His name has been a siren’s song for Westernizing elites in developing nations around the world. And therein lays the paradox. Only America could produce a “Barack Hussein Obama,” and non-Western civilizations (Africa, China, Islam and others) recognize this. To acclaim his presidency would be a tacit admission that their civilizations are secondary, if not inferior, to Western Civilization. Thus, despite his best efforts to restore America’s standing in their eyes, his efforts have been rebuffed.
For Obama himself, this must be a great disappointment. Certainly, the professional bureaucrats that toil under one president after another – particularly in the State Department and Defense Department – are frustrated. Obama needs to stick to the fundamentals of ensuring American leadership, revitalizing the American economy, and using American military power sparingly, but overwhelmingly, if need be. Five centuries of European dominance, including the last seventy by America are not going to be forgotten by reverent chanting of “Yes, We Can!”
This posting is a follow-up, of sorts, to “Iran – the next 6 months” that can be viewed at:
I highly recommend you read both postings in conjunction. Thank you!
26 June 2010
What are the next six months going to bring on the question of Iran’s nuclear development? This brief essay attempts to answer this question from an American geopolitical perspective.
After seven months of painstaking effort, the US built the most tenuous of coalitions and succeeded in passing yet another round of sanctions against Iran. Critics have decried these sanctions as meaningless because they did not target the main source of Iran’s economic power: oil. Having invested the time and effort in building this coalition, the US is not about to undertake any military action, unilaterally or with Israel. Neither is it going to “green-light” independent Israeli action. All other things being equal, the US will work to solidify and strengthen the new sanctions regime. The next six months will see the “Iranian question” pass with relative quiet.
President Obama was not able to build consensus around sanctions targeting the Iranian petroleum industry because tampering with the world’s oil-based economy would have resulted in a tremendous setback to the world economy. This would be more a result of psychological over-reaction in the markets, rather than economic reality. Iran is becoming a progressively weaker player in the global petroleum industry, due to the cumulative affect of previous rounds of sanctions.
However, the US and Europe are still struggling to emerge from the recession that has gripped them since late 2008. Although Iranian oil and natural gas exports (and imports) are a mere fraction of the global petroleum trade, the psychological affect on Western economies would have been severe. In addition, the US (and to a lesser extent, Europe) have non-economic stakes in not pushing the Iranians into a corner too quickly.
The US wants as smooth as exit from Iraq in August, just two months from now, as possible. Sanctions with any more teeth would in all likelihood have prompted the Iranians to activate its proxies in Iraq, making the US withdrawal bloody and domestically disastrous for the Obama administration. With Congressional mid-term elections in November – and the Republicans already likely to win at least one house of congress – a foreign policy debacle in Iraq needed to be avoided.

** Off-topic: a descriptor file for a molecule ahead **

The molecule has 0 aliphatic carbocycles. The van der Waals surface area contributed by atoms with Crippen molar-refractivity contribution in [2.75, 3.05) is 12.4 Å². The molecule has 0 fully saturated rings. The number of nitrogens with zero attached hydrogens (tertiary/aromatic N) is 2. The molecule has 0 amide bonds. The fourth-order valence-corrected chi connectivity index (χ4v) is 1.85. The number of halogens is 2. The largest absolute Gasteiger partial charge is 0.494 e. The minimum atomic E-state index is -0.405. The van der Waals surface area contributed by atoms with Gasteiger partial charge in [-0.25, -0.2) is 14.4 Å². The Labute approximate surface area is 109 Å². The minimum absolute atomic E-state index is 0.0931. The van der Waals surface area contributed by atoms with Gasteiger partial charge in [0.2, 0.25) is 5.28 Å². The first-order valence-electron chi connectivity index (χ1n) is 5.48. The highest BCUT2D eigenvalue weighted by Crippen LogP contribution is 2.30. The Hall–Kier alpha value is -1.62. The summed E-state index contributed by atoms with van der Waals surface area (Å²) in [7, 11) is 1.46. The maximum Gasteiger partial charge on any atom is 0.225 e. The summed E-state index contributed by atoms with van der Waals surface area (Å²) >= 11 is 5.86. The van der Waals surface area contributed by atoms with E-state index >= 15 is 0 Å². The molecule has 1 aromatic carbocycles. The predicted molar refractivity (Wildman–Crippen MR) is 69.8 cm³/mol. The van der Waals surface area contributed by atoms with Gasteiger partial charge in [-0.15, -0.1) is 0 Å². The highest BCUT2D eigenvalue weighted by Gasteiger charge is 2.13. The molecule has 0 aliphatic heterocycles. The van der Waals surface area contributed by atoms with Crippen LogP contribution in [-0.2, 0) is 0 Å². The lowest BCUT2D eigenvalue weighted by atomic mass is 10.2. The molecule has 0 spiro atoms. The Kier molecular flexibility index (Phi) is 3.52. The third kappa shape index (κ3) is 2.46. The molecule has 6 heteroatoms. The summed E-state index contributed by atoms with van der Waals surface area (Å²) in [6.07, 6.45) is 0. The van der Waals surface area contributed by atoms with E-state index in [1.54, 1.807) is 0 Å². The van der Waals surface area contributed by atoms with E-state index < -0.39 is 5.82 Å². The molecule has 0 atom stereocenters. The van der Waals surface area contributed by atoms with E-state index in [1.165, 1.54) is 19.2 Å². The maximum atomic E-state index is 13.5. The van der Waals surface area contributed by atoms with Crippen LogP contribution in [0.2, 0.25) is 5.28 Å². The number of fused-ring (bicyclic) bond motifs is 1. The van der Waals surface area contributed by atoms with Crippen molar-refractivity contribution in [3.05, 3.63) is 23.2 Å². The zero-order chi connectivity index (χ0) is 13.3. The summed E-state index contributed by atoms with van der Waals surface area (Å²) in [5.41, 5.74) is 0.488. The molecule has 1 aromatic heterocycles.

Likewise, the US and NATO need time to deploy additional forces to Afghanistan and implement new policies there. The resignation of General McChrystal notwithstanding, these policies will take time. Again, if pushed to the wall too soon, Iran would be prompted to up its support for Al Qaeda and Taliban forces. Although these Sunni fundamentalist movements are anathema to the Shi’ite regime in Tehran, the old dictum, “My enemy’s enemy is my friend,” applies.
Iran could certainly attempt to apply pressure elsewhere in the Middle East. It is allied with Syria, and has proxy forces in Lebanon (Hizbullah) and Gaza (Hamas). However, none of these regional players are likely to respond to an Iranian call-to-arms, if pressed by the US. The facts are simple.
• Hizbullah was bloodied by Israel in 2006, although politically the war was seen as a “loss” in wide segments of the Israeli public. In fact, the northern border with Lebanon has been quiet for four years now.
• Hamas was bloodied by Israel over a year ago. Although Israel is still fighting the diplomatic repercussions, it is clear that Operation Cast Lead was an Israeli military victory.
• The conventional thinking on Syria is that if faced with the inevitability of an Iranian defeat at the hands of the US, it too will sit on the sidelines. Noisily, yes, but as long as Israel does not take any action to disturb the status quo the Syrians will loudly decry “American imperialism” in the UN, then hunker down in Damascus.
This brings us to the end of the year. President Obama will be preparing for the 2011 State of the Union address. He will face a Congress whose Republican ranks will have swollen. The applause will be decidedly less deafening than during 2010’s address.
The US will have exited Iraq, although the future there will still be in doubt. More American troops forces will be engaged more deeply in Afghanistan than ever before. The economy will still be in neutral, at best. In January 2011, President Obama will have a choice in front of him. He will either ask the American people (i.e. the business community and Congress) for more time to allow sanctions against Iran to work or tell the American people that they must prepare for a third war in ten years in the Muslim world.